A Growing Business

Nieves is focused on doing high-quality work on residential properties and, in addition to word of mouth, she relies heavily on repeat customers.

“When I first started, I was doing some commercial jobs, but I don’t like being in the same place for so long,” Joyce said. “I like seeing things get finished … We used to do a lot of big custom homes in Citrus County. At first, it was really exciting to get those big contracts, but then being in the same place for two weeks or more … Now, for the last couple of years, we’ve been working for the same contractors and we’re doing the whole development … It takes about five days per house, depending on the size.”

Joyce’s reputation for good results, coupled with a sunny personality, makes it easy to want her back on the jobsite. Nieves has enough work now that she’s thinking about breaking off and starting her own business, which she plans to call “Mom’s Drywall Truck,” after the way her kids refer to her vehicle.

“I’m looking to launch in March,” she said. “That’s another reason I’m moving. James is staying more on the Citrus County side, and I’ll be more on the Marion County side with Mom’s Drywall … We’re not breaking off in any bad way. He’s proud of me for wanting to do it on my own. We’ll still help each other out.”

Despite the success of her current business partnership, she says that finding good workers is a real difficulty, and one she wants to address in a specific way with Mom’s Drywall.

“I’d like to have a few women in drywall working for me — or working with me,” Joyce said. “We work together. There’s no boss. We’re a team. At least a couple of other women working with me. And my daughter: She likes to do it with me. She plans to join the military, but if she wants to do it when she comes back, I’d love that!”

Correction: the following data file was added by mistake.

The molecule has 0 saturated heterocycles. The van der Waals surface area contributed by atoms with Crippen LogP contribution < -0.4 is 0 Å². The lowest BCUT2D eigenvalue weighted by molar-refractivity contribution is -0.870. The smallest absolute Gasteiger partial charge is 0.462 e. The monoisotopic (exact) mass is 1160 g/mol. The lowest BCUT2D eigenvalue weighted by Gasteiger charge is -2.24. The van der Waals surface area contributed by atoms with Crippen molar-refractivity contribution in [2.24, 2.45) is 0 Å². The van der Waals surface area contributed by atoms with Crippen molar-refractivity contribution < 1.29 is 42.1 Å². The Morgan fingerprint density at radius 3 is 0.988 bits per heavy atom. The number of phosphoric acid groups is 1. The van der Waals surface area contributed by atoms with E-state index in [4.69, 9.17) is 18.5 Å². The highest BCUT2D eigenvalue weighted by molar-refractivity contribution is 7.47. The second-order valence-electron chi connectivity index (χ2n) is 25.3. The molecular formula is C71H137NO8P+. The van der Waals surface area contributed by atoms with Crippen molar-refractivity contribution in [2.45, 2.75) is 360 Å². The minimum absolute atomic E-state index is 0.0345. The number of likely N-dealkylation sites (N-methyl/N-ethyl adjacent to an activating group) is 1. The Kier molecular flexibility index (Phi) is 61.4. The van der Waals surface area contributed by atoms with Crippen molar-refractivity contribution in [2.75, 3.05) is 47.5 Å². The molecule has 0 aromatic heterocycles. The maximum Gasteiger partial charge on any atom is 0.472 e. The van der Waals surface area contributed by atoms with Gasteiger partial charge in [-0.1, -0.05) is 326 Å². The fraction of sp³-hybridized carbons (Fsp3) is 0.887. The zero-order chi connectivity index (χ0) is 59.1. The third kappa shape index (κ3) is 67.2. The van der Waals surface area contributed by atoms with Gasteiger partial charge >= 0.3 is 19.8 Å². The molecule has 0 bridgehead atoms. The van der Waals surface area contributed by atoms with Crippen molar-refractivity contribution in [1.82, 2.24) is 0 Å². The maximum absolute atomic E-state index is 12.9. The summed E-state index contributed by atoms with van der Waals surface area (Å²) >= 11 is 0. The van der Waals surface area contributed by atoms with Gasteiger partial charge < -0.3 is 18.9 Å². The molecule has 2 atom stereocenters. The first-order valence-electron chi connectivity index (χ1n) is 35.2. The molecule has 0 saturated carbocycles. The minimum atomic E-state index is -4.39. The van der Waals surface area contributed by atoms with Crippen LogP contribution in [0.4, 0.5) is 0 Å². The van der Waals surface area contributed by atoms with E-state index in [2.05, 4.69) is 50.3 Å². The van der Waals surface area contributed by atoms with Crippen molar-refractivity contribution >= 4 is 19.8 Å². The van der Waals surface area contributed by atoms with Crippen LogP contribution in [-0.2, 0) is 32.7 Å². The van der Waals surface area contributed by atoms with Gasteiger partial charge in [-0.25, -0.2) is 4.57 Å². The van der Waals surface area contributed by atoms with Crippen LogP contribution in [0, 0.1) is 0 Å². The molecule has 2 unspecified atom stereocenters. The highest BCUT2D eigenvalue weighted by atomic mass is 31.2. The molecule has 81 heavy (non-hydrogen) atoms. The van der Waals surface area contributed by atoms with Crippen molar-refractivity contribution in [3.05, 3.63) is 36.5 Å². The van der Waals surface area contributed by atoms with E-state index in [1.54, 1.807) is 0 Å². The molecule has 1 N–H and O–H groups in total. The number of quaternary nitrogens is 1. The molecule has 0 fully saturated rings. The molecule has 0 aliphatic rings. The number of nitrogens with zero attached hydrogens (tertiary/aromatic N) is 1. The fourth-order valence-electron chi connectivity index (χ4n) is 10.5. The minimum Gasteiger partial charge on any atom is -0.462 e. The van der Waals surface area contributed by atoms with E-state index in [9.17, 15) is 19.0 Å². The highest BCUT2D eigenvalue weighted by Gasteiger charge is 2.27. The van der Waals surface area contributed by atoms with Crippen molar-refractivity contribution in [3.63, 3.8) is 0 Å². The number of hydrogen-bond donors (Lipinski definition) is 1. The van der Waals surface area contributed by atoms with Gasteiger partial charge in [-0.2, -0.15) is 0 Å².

Part of that, of course, is about creating more pathways for women to get into the trades. The best way in, says Nieves, is to be confident, to have a good work ethic and to stay curious.

“There’s going to be a lot of pushing against the grain you’ll have to do,” she said. “It’s going to be uncomfortable … It takes a little while to get confident because, at first, it’s like, ‘How many other people want this job?’ Put all your effort into it and ask questions. Always ask questions — people will always get more annoyed by fixing mistakes than by answering questions. Listen to everyone and filter what works for you. Never say, 'I know,' even if you do, because they might tell you a detail you didn’t know.”


Curiosity and a Generous Spirit

Nieves’ trademark attitude — always asking questions, not being afraid to network and showing a generosity of spirit toward newcomers — has led her to create a successful Facebook group for women in the trades around the world.

“It began as a drywall group, but we changed it to just ‘Women of Trades’ — any woman in any trade,” Nieves said. “I haven’t been as active on it lately, I’ve had so much going on, but it’s taking off. That came from one of the guys’ groups, and some guy jumped down one of the girls’ throats and I said, ‘Why don’t we just have our own group? We can just help each other out,’ you know? It’s 153 members, just women. I only have 11 friends on there, and I’m one of the ones who made the group! Some of it is jobs, but a lot of it is just questions, a place where we can ask questions and not get any negativity.”

Kindness, professionalism and boundless enthusiasm for the job add up to a recipe for success in nearly any industry, and we can’t wait to see where it takes Nieves and Mom’s Drywall Truck.